Well, speaking of strawmen...
Yes, there are people not following the terms of the license. Just like there are people not following the terms of other licenses.
But conflating those people with the people who are following the terms of the license -- people who say "Sorry, I can't use GCC, so I have to go play in the LLVM sandbox over here, and btw, if you want me to be able to contribute to projects in the future, the GPL is a non-starter" -- thinking or representing that those saying they cannot use your code are the same people as those illegally using your code -- that is just wrong.
First of all, gstoddart didn't conflate people who "whine" about the restrictions of the GPL (whether they violate the license or not) with those who respect it and avoid GPL code on principle and in good faith. He only spoke of the former, who indeed want to "steal" GPL code whether or not they actually do.
Second, compiling your code with GCC does not infect your source-code, or the compiled binary, with the GPL. Unless you static-link to a GPL library, but that's avoided easily by linking dynamically.
That was exactly my point, per my speculation:
Or do they just dispose of them so that they stay out of the after-market?
What next? "I feel like peeing, what should I do?" post on slashdot?
Use the empty toner cartridges.
Doh! And I thought you needed a toner refill kit. Who knew?
Damn, that's a nice program. Kudos to Brother.
I wish I could find something on their website that states what they actually do with the returned toner cartridges. All I could find is this:
We will evaluate the opportunities to recycle, reuse, reduce, refuse and reform resources throughout the life cycle of our products.
My emphasis. This is not a commitment to recycle. It's feel-good corporate-speak.
Do they actually dismantle and recycle them? Do they refurbish them, or sell them to a refurbisher? Or do they just dispose of them so that they stay out of the after-market?
I'm sorry to be cynical. Brother may very well be acting as a good corporate citizen. But when I don't see explicit mention of their actions, I start to wonder what they are.
...I can see that a lot of people are breaking the first rule of Bacterial Fight Club!
This isn't a real problem in that the GPL sneaks in and alters other code licenses when nobody is looking.
This is a problem in that people want to use the GPL code in a way which is incompatible with the GPL, and then they become whiny idiots about how unfair the GPL is to them.
Correct. Like I said, the "infection" happens through consent, not by accident.
It's a lot simpler than that. Apple wants (a certain amount of) control over what they distribute in the App store. The GPL doesn't let them have it.
I haven't read up on exactly what beef they have with the app store's terms
Don't worry, An AC on this thread already provided a useful link.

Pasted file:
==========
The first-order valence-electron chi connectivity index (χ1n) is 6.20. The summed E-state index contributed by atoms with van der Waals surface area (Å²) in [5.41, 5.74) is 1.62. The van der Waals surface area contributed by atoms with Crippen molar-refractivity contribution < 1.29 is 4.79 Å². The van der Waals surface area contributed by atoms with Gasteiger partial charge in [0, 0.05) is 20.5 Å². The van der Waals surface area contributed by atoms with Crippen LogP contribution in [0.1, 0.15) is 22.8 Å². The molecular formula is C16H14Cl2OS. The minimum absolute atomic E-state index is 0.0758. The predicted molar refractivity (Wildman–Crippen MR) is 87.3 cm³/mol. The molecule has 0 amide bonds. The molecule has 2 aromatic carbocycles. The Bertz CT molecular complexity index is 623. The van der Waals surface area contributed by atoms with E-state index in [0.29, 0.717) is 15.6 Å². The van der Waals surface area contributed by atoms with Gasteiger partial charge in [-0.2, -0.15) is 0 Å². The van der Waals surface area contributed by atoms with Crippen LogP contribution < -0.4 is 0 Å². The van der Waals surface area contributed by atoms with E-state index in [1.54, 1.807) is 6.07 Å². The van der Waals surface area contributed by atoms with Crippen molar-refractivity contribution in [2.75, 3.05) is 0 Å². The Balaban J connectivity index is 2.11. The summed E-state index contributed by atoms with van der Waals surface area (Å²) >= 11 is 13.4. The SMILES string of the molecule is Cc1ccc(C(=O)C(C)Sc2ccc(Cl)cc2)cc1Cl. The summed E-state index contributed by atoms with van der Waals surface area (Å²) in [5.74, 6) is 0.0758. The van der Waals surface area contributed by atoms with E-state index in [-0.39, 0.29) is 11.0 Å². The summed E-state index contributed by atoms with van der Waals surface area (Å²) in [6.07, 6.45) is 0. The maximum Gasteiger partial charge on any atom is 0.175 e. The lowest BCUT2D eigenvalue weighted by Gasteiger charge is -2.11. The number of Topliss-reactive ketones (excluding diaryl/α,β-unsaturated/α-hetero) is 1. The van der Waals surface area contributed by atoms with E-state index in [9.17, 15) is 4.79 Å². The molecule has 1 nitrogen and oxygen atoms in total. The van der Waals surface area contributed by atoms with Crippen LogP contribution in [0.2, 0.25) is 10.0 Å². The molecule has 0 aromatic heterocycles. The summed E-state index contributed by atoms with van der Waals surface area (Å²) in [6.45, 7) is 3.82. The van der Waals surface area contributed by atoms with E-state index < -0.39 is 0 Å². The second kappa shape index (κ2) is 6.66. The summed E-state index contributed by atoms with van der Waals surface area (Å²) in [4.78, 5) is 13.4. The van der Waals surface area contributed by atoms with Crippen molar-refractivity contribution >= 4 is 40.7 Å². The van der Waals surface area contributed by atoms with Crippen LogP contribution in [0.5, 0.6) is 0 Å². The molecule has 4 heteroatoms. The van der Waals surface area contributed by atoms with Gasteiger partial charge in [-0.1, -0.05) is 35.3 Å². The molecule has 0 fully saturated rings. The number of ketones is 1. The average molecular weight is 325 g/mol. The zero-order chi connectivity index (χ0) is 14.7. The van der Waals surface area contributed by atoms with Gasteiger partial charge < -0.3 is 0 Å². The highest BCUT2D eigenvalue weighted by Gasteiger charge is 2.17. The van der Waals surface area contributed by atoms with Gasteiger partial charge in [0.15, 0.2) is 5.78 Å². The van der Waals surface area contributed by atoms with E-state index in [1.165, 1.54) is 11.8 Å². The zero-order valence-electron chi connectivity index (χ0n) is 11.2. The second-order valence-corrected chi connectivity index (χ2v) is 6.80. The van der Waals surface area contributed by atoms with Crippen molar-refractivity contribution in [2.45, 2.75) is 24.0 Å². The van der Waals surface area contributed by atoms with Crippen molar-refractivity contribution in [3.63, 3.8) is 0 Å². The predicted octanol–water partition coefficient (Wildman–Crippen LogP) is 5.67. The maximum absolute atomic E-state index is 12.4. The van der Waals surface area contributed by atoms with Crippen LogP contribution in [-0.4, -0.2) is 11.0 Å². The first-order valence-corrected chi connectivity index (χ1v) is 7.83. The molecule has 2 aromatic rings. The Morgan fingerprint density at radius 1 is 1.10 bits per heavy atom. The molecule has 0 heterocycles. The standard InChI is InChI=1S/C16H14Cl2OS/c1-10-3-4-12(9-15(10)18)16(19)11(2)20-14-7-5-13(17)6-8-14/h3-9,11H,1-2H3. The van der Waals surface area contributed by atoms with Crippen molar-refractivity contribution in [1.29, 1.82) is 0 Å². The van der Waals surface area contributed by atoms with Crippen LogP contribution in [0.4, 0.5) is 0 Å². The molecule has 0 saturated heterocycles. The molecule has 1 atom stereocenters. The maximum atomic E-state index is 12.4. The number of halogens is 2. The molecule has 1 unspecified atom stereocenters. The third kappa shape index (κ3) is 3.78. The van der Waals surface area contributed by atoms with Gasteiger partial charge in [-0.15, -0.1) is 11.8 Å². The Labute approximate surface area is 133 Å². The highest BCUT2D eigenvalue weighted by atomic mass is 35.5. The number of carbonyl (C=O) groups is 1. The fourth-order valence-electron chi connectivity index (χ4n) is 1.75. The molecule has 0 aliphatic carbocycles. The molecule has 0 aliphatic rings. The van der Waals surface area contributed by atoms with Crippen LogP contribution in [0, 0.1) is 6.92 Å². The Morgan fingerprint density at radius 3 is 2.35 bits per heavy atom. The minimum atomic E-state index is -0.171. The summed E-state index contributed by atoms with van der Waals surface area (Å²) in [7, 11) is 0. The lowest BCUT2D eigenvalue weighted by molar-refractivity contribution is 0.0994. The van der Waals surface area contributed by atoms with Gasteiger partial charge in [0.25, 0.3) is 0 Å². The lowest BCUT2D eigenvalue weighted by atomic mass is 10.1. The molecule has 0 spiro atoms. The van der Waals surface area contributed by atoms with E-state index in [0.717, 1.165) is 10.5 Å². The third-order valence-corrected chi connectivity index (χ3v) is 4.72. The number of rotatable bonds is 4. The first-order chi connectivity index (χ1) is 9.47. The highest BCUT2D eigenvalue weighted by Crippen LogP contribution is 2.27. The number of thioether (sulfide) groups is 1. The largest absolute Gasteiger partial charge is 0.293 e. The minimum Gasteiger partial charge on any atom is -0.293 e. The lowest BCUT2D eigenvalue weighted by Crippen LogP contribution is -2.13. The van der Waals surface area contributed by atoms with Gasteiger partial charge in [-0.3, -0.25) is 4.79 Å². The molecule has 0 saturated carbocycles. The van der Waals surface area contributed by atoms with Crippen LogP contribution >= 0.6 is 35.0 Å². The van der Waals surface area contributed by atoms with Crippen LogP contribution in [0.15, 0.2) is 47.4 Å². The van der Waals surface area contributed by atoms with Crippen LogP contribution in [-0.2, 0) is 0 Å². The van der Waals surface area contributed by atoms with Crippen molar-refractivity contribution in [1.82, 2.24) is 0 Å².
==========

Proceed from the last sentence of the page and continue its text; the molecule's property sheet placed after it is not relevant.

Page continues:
I bet that the corporate, proprietary world has done more good for free software than free software has.
After all, someone has to pay the salaries of programmers, right?
Sure. But there are other ways to pay programmers than by the sale of proprietary software.
I've personally been involved in huge numbers of projects where developer's exposure to open source projects, within the context of a proprietary-only workplace, has enabled the skills and exposure to those open source projects, with said developers going on to work on derivative, open source projects in their spare time.
And you don't think the benefit flows in the other direction too?
Great post. Moderators, take note.
I would add one thought: the GPL is indeed viral, but in the sense of HIV, rather than, say, influenza. You need to get "intimate" with GPL code to be "infected" by it. The level of intimacy that causes infection varies with context, but it happens through consent, not by accident.
Correct. However, that doesn't fulfill the file-sharing part of the OP's requirements.
I have used TortoiseSVN when I needed to work in Windows. I come to praise it, not to bury it. The integration with Windows Explorer is especially good. If you simply must use Windows, then TortoiseSVN is worth a look.
Whether grimmjeeper understands the difference is irrelevant. He doesn't care. He's being disingenuous. He pulled the phrase "None of these findings are certain" out of context, so as to imply the study should not be trusted.
If one examines the context (per my other post in this thread) one will see that the researchers came to two probable, but not certain conclusions: that Bush would have prevailed in a limited recount, and that Gore would have prevailed in a state-wide one.
TortoiseSVN is a Windows-native client for SVN. You still need to connect it to a Subversion service running somewhere.
Now burn a Confederate flag to celebrate and let's move on.
Just take the Confederate flag off public flagpoles and put it in a museum, where it belongs. Individuals can still display it, but I won't be calling any of them my friends.
From [hondo77's] link:
None of these findings are certain.
In context, the "findings" were that Bush probably would have won even with a limited recount, but Gore probably would have won with a broader statewide recount of disputed ballots.
None of these findings support your claim that Bush's lead got larger with each recount.